On a related note: Yes, I get this is not exactly the connection/passion/sensuality/etc. of Tango, but hey whatever works, right? Inspired by TomTango's comment to think about the mechanics of Tango, I realized it was like flying a quadcopter. You can steer a kilogram of quadcopter with grams of joystick force. With Tango, you are guiding 50+ kg of female with < 0.5 kg of input! That's 20 dB of control gain! Like the plane, you need to know where everything is, the orientation, error recovery, obstacle avoidance, and more. How could that not be fun?
  9. Tango Distance

    Tango Distance Active Member

    My instructors are excellent, both as dancers and teachers. The male instructor has traded some very helpful emails with me, and the female instructor has a good people sense. Here are some things I appreciate (good dance stuff is assumed, this focuses on the touchy feely stuff):

    They are great leaders by example. During demonstrations they look like they are truly enjoying even the simplest steps.

    While they encourage switching partners, they have never put an individual or couple on the spot about not switching.

    My wife once asked the female instructor to show me a step. The instructor asked “May I?” rather than just grabbing me. I greatly appreciated that!

    In an email the instructor said he was glad to see we were switching partners, and that it would be good for our learning. That was smart, no big hairy discussion, just positive reinforcement.

    I suppose it was inevitable. Once the hugging started, the instructor continued to hug my wife. Being a kind, inclusive kind of person she started hugging me, too. I tried to look and act neutral.

    I was conflicted about doing so, but after the “dissociated dance” I decided to share a link to post #37 with my female instructor, before she forgot (also shared with the male instructor). The writing received an enthusiastic reception. They said they read it multiple times, appreciated the insights, and to please keep writing.

    At the next huggable event, the female instructor hugged my wife. She then leaned towards me, smiled conspiratorially, and said “Hi!” with no hug! I said a heartfelt “Thank you!” Apparently she had read not just the post on the dissociated dance, but this whole “Not Touchy Feely” thread. I felt understood and felt a wave of affection for my instructor. <joke> I was so thankful I almost gave her a hug! </joke> BTW, upon learning I'd rather not be hugged, some people start hugging and touching me more often, and do longer and tighter hugs. <attempt at humor> Hmmmmm, maybe that is revenge upon me by my mother-in-law? </attempt at humor>

    Yeah, it didn't go well, but I do logically realize the “dissociated dance” was another example of being a good instructor. It would be perfectly reasonable and good business for her to assume a little push might get me over the hump and rolling down the road of doing some mingling at Milongas. This thought leads into the next post.
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  10. Tango Distance

    Tango Distance Active Member

    I suppose it is good in a way the dance with my instructor went the way it did. As I detailed in post #37, I couldn't and still can't remember 90% of it. Had it been like class, I probably would have thought “Been there, done that, back to dancing only with dw.” The fact that I blanked it out made me think this is something I should work – I feel like I can't let what is a normal, healthy situation for many people get the better of me like that. After a little internet research, I think it was dissociation (hence my calling it the “dissociation dance”). We all dissociate – like driving right past an exit. You are still functioning, but your mind is off on something else. It is also exacerbated by lack of sleep, and I was pretty far behind on my sleep that week.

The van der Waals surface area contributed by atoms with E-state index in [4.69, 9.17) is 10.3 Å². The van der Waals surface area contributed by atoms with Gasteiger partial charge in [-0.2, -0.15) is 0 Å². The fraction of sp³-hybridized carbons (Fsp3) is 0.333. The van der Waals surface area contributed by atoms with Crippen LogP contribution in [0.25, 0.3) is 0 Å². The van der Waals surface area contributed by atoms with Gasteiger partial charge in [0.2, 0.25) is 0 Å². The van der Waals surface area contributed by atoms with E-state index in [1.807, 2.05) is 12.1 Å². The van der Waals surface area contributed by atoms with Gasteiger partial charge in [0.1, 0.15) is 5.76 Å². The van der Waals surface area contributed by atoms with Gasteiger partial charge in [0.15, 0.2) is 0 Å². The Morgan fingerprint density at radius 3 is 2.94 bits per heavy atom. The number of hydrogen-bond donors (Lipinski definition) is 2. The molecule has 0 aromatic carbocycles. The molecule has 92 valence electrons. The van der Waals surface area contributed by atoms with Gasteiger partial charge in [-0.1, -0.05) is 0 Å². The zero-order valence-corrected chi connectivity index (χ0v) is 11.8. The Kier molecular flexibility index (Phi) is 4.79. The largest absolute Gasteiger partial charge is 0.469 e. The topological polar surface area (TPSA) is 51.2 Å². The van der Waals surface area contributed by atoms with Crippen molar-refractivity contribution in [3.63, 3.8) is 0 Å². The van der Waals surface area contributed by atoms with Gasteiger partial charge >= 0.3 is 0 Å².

I changed my metric from “what is most fun for me” to “how am I going to overcome this?” I figure this does not call for any particular long term action or commitment, just some short-term action such that I can do a dance with memories intact. I have set a goal to ask the same instructor for a dance at a Milonga – with the desired result of remembering it this time! BTW since I gave my instructor a link to this thread, she'll know I said that – a little self-induced external pressure to do it is not a bad thing.

    But wait, there's more. Life circumstances are such that dw has to miss a couple of months of Milongas. I can still make the classes, though my dw is going to have to miss some of them, too. I had been practicing only with dw at the practicas. I realized it was more of a baby step to practice with someone else at a practica, than it would be to wait for a Milonga. I announced the plan to dw and she said she would be happy to sit out, if needed, to facilitate the plan. There was one excess female I knew from my class. She was happy to practice, and I remembered the whole thing. Baby step goal accomplished, the success felt good! I even did a second practice with the same lady later that night. My dw suggested also a really experienced dancer, but I declined as I felt I had accomplished enough for one night and I didn't know the experienced dancer.

    I practiced with three ladies at the next practica, and one at the one after (I was late, so no time for more). DW couldn't make either of them, but I consider it progress that I went on my own.

    But wait, there's more. I'm also retaking the beginner's class in parallel with taking the 2nd level Tango class. A side benefit I didn't expect was it seems easier switching partners. I think since I know the beginning stuff pretty well, having taken the class before, the stress of “am I doing this right?” is gone so it is a more relaxed experience. So it's a thought, if switching partners is a hard thing to do, take the class with your significant other not switching, and take it again then switching. At my studio, multiple couples that didn't switch started switching partners after a while – that's an example of one step at a time.